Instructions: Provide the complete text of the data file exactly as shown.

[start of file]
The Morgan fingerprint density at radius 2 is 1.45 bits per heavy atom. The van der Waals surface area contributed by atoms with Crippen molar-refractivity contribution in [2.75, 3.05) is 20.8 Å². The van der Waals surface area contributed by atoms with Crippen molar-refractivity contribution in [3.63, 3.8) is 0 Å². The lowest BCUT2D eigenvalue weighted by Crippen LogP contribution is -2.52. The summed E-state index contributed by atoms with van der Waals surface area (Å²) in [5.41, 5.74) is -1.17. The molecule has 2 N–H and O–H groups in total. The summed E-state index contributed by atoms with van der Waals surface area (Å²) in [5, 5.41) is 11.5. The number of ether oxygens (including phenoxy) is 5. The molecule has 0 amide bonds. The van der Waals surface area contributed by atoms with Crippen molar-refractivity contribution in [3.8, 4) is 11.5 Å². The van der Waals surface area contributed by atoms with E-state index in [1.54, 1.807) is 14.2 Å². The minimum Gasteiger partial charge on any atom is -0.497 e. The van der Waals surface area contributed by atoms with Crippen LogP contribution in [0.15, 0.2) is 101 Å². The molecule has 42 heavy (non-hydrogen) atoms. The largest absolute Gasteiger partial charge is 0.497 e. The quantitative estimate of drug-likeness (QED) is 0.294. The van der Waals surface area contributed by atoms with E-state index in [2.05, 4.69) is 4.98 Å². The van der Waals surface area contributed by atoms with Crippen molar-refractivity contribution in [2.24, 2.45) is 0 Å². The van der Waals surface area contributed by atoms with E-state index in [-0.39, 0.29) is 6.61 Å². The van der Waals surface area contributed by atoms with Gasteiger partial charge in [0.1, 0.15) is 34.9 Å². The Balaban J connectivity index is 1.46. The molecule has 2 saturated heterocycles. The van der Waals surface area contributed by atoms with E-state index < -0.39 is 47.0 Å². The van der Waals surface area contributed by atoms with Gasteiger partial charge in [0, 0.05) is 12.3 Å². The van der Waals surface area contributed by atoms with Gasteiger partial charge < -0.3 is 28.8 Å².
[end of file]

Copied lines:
The Morgan fingerprint density at radius 2 is 1.45 bits per heavy atom. The van der Waals surface area contributed by atoms with Crippen molar-refractivity contribution in [2.75, 3.05) is 20.8 Å². The van der Waals surface area contributed by atoms with Crippen molar-refractivity contribution in [3.63, 3.8) is 0 Å². The lowest BCUT2D eigenvalue weighted by Crippen LogP contribution is -2.52. The summed E-state index contributed by atoms with van der Waals surface area (Å²) in [5.41, 5.74) is -1.17. The molecule has 2 N–H and O–H groups in total. The summed E-state index contributed by atoms with van der Waals surface area (Å²) in [5, 5.41) is 11.5. The number of ether oxygens (including phenoxy) is 5. The molecule has 0 amide bonds. The van der Waals surface area contributed by atoms with Crippen molar-refractivity contribution in [3.8, 4) is 11.5 Å². The van der Waals surface area contributed by atoms with E-state index in [1.54, 1.807) is 14.2 Å². The minimum Gasteiger partial charge on any atom is -0.497 e. The van der Waals surface area contributed by atoms with Crippen LogP contribution in [0.15, 0.2) is 101 Å². The molecule has 42 heavy (non-hydrogen) atoms. The largest absolute Gasteiger partial charge is 0.497 e. The quantitative estimate of drug-likeness (QED) is 0.294. The van der Waals surface area contributed by atoms with E-state index in [2.05, 4.69) is 4.98 Å². The van der Waals surface area contributed by atoms with Crippen molar-refractivity contribution in [2.24, 2.45) is 0 Å². The van der Waals surface area contributed by atoms with E-state index in [-0.39, 0.29) is 6.61 Å². The van der Waals surface area contributed by atoms with Gasteiger partial charge in [0.1, 0.15) is 34.9 Å². The Balaban J connectivity index is 1.46. The molecule has 2 saturated heterocycles. The van der Waals surface area contributed by atoms with E-state index < -0.39 is 47.0 Å². The van der Waals surface area contributed by atoms with Gasteiger partial charge in [0, 0.05) is 12.3 Å². The van der Waals surface area contributed by atoms with Gasteiger partial charge < -0.3 is 28.8 Å².